214 posts

Master Geek


  # 1366260 14-Aug-2015 12:09
Send private message

Fred99:
Huchiz:
DarthKermit: You didn't mention how large and heavy your TV is. Some of these 75+ inch behemoths that are available now are very heavy.


It's a smallish 40 inch, weights about 11kg. Previous owner had a last generation 32 inch on the mount. I checked that ccfl 32 LCDs are about 9-10kg. So I think weight shouldn't too demanding.

My concern is that the mount has a narraw base which will only attach to 1 stud. There are three screw holes s on the base from top to bottom, with slightly off center to left and right. There is plenty of space between each holes. Im thinking of drilling a new hole jist below the top hole, make it 4 screws, to make it stronger especially on the top side.


Can you post a photo of the entire mount?
40" TV on a mount with a single stud sounds a bit dodgy/unstable to me.

Edit - Ok I see the photo above, and doubt that mount is really suitable for a 40" TV.



The reason I try to reuse it is the previous owner had a 32 inch on it jut fine. That old 32 ccfl TV is roughly the same weight as my new 40 led TV, about 10kg.

The actual mount is better quality than the photo, especially the base looks thicker and stronger. Ill try to upload photos tonight.




214 posts

Master Geek


  # 1366261 14-Aug-2015 12:12
Send private message

That's why I have concern, and the reason of this post.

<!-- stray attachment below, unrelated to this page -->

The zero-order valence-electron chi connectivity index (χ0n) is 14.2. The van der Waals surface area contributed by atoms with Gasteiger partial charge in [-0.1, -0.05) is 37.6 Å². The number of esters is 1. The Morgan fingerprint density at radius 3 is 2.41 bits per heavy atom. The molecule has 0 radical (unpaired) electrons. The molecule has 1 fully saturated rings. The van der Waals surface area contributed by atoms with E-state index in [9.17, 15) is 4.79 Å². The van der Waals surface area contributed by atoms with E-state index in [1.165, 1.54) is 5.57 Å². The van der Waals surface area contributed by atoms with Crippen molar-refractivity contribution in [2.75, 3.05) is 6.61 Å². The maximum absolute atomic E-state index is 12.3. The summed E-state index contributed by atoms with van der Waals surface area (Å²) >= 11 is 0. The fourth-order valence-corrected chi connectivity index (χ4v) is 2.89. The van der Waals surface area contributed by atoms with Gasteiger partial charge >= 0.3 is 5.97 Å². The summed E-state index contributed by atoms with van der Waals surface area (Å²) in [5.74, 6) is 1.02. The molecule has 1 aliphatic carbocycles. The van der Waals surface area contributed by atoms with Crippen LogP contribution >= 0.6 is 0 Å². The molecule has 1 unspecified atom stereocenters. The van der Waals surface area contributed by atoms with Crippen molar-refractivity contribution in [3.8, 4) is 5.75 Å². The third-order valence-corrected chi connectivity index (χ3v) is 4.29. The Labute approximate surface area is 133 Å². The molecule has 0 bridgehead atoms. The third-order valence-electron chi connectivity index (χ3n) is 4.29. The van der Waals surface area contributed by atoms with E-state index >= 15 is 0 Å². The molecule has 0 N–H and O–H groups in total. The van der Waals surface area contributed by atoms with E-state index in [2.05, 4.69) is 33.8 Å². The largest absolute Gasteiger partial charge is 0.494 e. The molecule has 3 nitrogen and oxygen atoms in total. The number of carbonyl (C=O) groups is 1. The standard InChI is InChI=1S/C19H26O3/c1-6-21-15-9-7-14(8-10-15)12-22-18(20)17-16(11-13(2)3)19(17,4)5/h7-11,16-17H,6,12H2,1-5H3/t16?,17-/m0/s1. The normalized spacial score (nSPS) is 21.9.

22431 posts

Uber Geek

Trusted
Subscriber

  # 1366316 14-Aug-2015 13:09
One person supports this post
Send private message

really want a mount that spans 2 studs to be secure. Friend had one like that and the whole stud itself would twist a little as the tv was moved, it worked the heads of the gib nails out of the gib on both sides around where the mount was. You could actually see the wall on the other side move slightly as the tv was swung backwards and fowards.




Richard rich.ms



214 posts

Master Geek


  # 1366530 14-Aug-2015 18:35
Send private message

DarthKermit: What Fredd99 mentioned above is a better choice. They look like this:

and come in various lengths from about 20 mm to 100 mm. I wouldn't skimp on the length that you use.


If you don't mind me asking a very novice question, what is the usage of the un-thread shank of a screw? Like this one. 
Should I try not to buy this kind for the project? Cheers.


 
 
 
 




214 posts

Master Geek


  # 1366532 14-Aug-2015 18:39
Send private message